“It’s going to be more about localized economy, but the current goal doesn’t account for the ports at all and the opportunities that come with them,” Giuliano said.
For example, Kerry Cartwright, Port of Los Angeles director of goods movement, said that a recent $150 million plan to upgrade mobility within the ports and start a training center will result in more job creation and added freight routes.
“I think it’s important to keep the goals of economy and prosperity for all people involved,” Cartwright said.
Long Beach Harbor Comissioner Sharon Weissman said she would not support new opportunities that do not envision a clear notion of prosperity.
“It would be difficult to vote on a prosperity goal without knowing what the opportunity is,” Weissman said.
National Resources Defense Council attorney Natalia Ospina reminded the group that the leadership committee input on the subject is crucial to lend credibility to the process and in the spirit of equity.
“I think it’s really important for us to be taking that feedback seriously, and to really consider how we can approach these issues,” Ospina said.
In comparison, the safety concept was approved without changes, but not without calls to strengthen the language, followed by a debate on the use of safer as it implies current unsafe ways of travel within the freeway corridor.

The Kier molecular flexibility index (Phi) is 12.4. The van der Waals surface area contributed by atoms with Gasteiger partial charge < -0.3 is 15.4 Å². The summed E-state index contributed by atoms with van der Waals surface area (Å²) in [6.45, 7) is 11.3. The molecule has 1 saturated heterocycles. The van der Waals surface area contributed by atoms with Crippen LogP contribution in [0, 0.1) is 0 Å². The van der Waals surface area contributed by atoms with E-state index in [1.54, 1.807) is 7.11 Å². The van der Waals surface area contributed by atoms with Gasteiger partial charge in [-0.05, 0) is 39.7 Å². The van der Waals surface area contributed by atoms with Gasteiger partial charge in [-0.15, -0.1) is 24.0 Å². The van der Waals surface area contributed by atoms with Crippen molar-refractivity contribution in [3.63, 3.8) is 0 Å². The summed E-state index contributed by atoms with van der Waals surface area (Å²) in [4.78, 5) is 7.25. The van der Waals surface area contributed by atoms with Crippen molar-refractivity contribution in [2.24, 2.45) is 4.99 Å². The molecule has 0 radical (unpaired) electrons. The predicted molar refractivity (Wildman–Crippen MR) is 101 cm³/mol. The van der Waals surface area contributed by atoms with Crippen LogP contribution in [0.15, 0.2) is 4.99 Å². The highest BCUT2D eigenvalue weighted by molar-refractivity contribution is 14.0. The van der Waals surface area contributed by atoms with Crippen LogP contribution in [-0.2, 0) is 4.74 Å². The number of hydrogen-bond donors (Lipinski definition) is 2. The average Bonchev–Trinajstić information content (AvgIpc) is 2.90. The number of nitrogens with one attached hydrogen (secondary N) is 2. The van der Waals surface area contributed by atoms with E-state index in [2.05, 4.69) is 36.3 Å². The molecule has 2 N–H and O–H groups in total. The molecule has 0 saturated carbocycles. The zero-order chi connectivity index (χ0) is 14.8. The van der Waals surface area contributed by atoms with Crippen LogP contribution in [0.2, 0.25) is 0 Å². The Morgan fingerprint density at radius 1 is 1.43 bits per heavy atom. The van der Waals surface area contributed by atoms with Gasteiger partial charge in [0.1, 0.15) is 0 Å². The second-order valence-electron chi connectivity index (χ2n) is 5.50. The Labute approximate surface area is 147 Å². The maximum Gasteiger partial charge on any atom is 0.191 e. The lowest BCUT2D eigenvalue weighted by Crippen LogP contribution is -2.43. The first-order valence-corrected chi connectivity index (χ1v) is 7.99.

As it stands, safety aims to “make all models of travel safer,” with a compromised reached to address upcoming challenges as projects begin to unfold along the 19-mile freeway stretch and connecting streets and communities from Long Beach to the Pomona (60) Freeway in East Los Angeles.
Michael Cano, interim executive officer with the Metropolitan Transportation Authority, reminded task force members that to make the two concepts more robust everyone should think of them within a framework of equity and sustainability.
“Our goal is not to make open-ended wordsmithing, but how to capture the ways to make this corridor safer for residents of these communities,” Cano said.
Chris Chavez with the Coalition for Clean Air criticized the safety wording and said a problem is the growing number of cars and trucks using the corridor, adding safety risks to pedestrians, bike riders and commuters.